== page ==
Coaxial Everting Membrane Catheter Bronchoalveolar Lavag

Period of Performance: 08/01/2006 - 07/31/2008

$198K

Phase 1 SBIR

Recipient Firm

Bioengineering Consultants, LTD
Charlottesville, VA 22903
Principal Investigator

Abstract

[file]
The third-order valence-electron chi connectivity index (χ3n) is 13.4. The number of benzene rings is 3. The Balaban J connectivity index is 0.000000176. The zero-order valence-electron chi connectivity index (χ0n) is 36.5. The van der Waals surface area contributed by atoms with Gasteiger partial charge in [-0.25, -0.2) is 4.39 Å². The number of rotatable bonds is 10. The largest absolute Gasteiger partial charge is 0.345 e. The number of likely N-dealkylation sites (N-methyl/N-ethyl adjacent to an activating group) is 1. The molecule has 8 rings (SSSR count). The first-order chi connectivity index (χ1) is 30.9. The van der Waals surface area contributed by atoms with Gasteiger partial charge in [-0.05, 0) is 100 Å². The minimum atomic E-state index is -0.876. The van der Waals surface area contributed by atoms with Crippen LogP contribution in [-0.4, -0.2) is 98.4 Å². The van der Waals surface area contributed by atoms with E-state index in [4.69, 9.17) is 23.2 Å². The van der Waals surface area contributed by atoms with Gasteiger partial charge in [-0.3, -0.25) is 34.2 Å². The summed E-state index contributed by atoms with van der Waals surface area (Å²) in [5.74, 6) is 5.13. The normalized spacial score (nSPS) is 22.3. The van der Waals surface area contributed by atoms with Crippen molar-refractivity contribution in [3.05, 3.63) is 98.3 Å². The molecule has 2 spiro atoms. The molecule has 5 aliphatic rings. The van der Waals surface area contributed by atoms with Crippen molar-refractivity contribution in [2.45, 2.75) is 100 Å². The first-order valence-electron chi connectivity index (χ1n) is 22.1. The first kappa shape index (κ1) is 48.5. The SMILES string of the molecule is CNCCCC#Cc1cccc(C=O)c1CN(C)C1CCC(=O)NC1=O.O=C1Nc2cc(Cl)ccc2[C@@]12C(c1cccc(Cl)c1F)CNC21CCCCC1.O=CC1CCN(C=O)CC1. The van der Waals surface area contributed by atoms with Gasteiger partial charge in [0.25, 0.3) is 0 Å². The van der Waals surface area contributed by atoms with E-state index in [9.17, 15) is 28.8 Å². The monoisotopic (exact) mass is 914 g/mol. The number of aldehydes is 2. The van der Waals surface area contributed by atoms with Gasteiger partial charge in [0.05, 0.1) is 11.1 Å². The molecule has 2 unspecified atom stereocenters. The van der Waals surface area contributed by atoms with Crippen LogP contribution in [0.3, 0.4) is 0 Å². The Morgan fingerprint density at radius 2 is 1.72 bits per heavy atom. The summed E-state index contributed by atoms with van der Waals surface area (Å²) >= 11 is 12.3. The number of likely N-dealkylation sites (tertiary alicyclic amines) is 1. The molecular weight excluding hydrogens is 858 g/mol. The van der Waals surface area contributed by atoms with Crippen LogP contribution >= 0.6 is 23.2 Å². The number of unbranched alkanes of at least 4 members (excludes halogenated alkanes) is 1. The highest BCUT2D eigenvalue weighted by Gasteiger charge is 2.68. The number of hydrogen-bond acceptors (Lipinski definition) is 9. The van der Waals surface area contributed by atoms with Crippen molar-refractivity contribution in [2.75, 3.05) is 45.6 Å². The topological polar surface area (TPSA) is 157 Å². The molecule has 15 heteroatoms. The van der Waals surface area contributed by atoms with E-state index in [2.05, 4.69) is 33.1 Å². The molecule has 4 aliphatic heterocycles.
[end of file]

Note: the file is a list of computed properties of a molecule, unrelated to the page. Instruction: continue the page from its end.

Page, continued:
DESCRIPTION (provided by applicant): Project Summary/Abstract: Ventilator-Associated Pneumonia (VAP) is pneumonia that develops in a mechanically ventilated patient later than 48 hours after intubation. The longer a patient is intubated, the greater the chance that pneumonia will develop. Pneumonia is the second most common nosocomial infection in critically ill patients, impacting 27% of all critically ill patients and is the leading cause of death from hospital-acquired (nosocomial) infections. 86% of nosocomial pneumonias (NP) are associated with mechanical ventilation and are termed ventilator associated pneumonia. Between 250,000 and 300,000 cases per year occur in the United States, alone which is an incidence rate of 5-10 cases per 1,000 hospital admissions. An important diagnostic procedure is a culture of the sputum or lung aspirate for accurate diagnosis and therapeutic evaluation of the cause of the pneumonia. However, sputum (lung, trachea or oropharyngeal secretions) is often contaminated by saliva, oropharyngeal organisms and squamous cells that are deposited on the catheter during passage through the mouth and trachea. There are no commercially available catheter systems that allow for the collection of uncontaminated sputum samples for the diagnosis of pneumonia. The total commercial market for this type of device is approximately 250,000 units at a retail cost of $100 per device. The specific aim of this proposal is to design, prototype and evaluate an innovative coaxial everting membrane catheter for bronchoalveolar lavage (referred to as the CEMBAL catheter and brush) for accurate sputum collection for diagnosis of pneumonia. It is our hypothesis that the CEMBAL catheter system will allow the quick and easy collection of uncontaminated sputum for better management of the VAP patient. We propose to compare the CEMBAL catheter with the CombiCath(r) and a standard suction catheter in a bench-top model to demonstrate the ability of the catheter to retrieve uncontaminated samples. Project Narrative: Ventilator-Associated Pneumonia (VAP) is the second most common nosocomial infection in critically ill patients, impacting 27% of all critically ill patients and is the leading cause of death from hospital-acquired (nosocomial) infections. The proposed device will provide for the uncontaminated sampling of the lower lung aspirate for a more accurate diagnosis of the organism causing the pneumonia.